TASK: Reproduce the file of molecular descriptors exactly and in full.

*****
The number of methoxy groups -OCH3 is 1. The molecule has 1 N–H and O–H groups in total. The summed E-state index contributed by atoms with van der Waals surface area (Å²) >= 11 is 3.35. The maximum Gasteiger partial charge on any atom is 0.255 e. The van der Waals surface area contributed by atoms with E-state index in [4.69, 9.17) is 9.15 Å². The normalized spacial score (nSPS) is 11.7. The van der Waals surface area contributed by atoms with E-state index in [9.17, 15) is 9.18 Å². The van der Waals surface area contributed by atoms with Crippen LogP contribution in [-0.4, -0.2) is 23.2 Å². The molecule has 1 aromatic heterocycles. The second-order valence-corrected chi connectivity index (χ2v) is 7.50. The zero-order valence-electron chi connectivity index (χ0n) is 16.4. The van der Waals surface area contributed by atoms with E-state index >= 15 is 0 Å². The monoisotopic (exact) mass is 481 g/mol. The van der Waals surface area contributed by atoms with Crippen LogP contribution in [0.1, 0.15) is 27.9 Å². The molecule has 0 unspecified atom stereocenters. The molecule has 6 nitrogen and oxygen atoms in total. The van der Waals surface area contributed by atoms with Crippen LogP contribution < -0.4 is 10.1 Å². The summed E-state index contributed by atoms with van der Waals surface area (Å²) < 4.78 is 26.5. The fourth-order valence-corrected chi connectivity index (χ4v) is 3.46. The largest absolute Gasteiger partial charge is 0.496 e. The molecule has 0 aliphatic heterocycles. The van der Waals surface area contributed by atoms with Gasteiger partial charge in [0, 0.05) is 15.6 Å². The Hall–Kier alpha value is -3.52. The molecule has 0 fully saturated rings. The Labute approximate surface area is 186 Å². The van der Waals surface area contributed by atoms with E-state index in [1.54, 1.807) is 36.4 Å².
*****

The number of methoxy groups -OCH3 is 1. The molecule has 1 N–H and O–H groups in total. The summed E-state index contributed by atoms with van der Waals surface area (Å²) >= 11 is 3.35. The maximum Gasteiger partial charge on any atom is 0.255 e. The van der Waals surface area contributed by atoms with E-state index in [4.69, 9.17) is 9.15 Å². The normalized spacial score (nSPS) is 11.7. The van der Waals surface area contributed by atoms with E-state index in [9.17, 15) is 9.18 Å². The van der Waals surface area contributed by atoms with Crippen LogP contribution in [-0.4, -0.2) is 23.2 Å². The molecule has 1 aromatic heterocycles. The second-order valence-corrected chi connectivity index (χ2v) is 7.50. The zero-order valence-electron chi connectivity index (χ0n) is 16.4. The van der Waals surface area contributed by atoms with E-state index >= 15 is 0 Å². The monoisotopic (exact) mass is 481 g/mol. The van der Waals surface area contributed by atoms with Crippen LogP contribution in [0.1, 0.15) is 27.9 Å². The molecule has 0 unspecified atom stereocenters. The molecule has 6 nitrogen and oxygen atoms in total. The van der Waals surface area contributed by atoms with Crippen LogP contribution < -0.4 is 10.1 Å². The summed E-state index contributed by atoms with van der Waals surface area (Å²) < 4.78 is 26.5. The fourth-order valence-corrected chi connectivity index (χ4v) is 3.46. The largest absolute Gasteiger partial charge is 0.496 e. The molecule has 0 aliphatic heterocycles. The van der Waals surface area contributed by atoms with Gasteiger partial charge in [0, 0.05) is 15.6 Å². The Hall–Kier alpha value is -3.52. The molecule has 0 fully saturated rings. The Labute approximate surface area is 186 Å². The van der Waals surface area contributed by atoms with E-state index in [1.54, 1.807) is 36.4 Å².